Iraq’s neighboring powerbrokers

When the United States withdrew its troops in 2011, Iraq descended progressively into sectarian strife that has degenerated into all-out civil war. Islamist groups – particularly Sunnis who feel spurned by the Shiite-dominated government of Nouri al-Maliki – have been fighting to affirm their leverage over tribes and cities. The quick advance of the Islamic State of Iraq and Syria (ISIS), one of the major Islamic groups in Iraq and Syria, has created a dilemma for the West and the regional powers of the Middle East: Should they intervene to keep ISIS from tearing Iraq apart?
Any such intervention would pose a number of problems. First and foremost, instability. In the opinion of Toby Dodge, author of Iraq: From War to a New Authoritarianism, the root causes of the ISIS offensive are to be found in the policies of Maliki, which have emarginated large parts of the population. Another issue is the ultimate aim of the intervention. Such an action presupposes a state-building project that at the moment is hard to envisage.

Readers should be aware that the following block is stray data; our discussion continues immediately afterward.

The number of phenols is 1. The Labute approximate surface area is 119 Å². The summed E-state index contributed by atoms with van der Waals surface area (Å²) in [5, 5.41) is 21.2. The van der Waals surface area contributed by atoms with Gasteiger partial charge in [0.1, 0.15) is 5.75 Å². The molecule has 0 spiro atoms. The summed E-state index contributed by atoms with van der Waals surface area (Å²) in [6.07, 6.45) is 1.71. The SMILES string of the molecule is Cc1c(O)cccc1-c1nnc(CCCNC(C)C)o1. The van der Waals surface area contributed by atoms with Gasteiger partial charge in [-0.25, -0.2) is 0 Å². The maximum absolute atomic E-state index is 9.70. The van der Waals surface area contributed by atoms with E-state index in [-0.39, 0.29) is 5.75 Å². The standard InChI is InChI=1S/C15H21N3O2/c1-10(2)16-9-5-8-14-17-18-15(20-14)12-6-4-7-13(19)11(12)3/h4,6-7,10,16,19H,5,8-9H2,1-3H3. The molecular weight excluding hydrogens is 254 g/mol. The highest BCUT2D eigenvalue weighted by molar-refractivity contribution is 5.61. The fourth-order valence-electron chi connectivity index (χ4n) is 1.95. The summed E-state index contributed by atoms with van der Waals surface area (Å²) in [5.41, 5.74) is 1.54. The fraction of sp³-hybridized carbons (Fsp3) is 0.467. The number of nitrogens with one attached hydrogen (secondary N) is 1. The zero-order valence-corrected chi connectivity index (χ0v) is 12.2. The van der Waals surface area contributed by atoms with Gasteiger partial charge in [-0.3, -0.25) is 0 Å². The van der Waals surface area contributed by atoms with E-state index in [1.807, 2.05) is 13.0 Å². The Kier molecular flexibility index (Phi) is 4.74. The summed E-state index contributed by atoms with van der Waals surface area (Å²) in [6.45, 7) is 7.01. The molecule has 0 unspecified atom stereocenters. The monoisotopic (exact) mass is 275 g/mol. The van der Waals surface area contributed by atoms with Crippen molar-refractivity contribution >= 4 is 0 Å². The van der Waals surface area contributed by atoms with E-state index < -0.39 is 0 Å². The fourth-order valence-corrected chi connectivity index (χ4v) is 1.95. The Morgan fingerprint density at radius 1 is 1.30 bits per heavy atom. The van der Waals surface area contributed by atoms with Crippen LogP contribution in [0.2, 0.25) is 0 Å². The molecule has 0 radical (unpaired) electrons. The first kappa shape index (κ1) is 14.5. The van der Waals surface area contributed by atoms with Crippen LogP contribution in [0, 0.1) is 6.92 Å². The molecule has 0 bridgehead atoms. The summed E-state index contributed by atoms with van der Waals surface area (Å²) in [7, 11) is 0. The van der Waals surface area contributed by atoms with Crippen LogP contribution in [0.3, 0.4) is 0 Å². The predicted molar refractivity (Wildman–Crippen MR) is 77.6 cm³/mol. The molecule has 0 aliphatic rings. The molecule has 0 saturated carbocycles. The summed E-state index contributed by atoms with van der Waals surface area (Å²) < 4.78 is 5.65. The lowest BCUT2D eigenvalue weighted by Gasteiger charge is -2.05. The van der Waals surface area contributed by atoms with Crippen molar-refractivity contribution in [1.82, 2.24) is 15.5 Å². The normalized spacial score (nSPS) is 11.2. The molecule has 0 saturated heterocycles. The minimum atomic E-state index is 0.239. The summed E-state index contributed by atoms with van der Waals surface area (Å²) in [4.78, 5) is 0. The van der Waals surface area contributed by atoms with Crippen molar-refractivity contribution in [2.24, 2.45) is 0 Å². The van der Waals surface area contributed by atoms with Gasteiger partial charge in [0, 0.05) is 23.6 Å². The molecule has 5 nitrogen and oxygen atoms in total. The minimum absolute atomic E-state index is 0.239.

These intractable difficulties might be seen as a recipe for stalemate. As such, Iraq may become a battleground for regional hegemony among its neighboring powers. Saudi Arabia, Turkey, Qatar and Iran are all vying to exercise leverage in the region. Now they have a great opportunity to implement their strategic plans – if they have any – throughout the Middle East.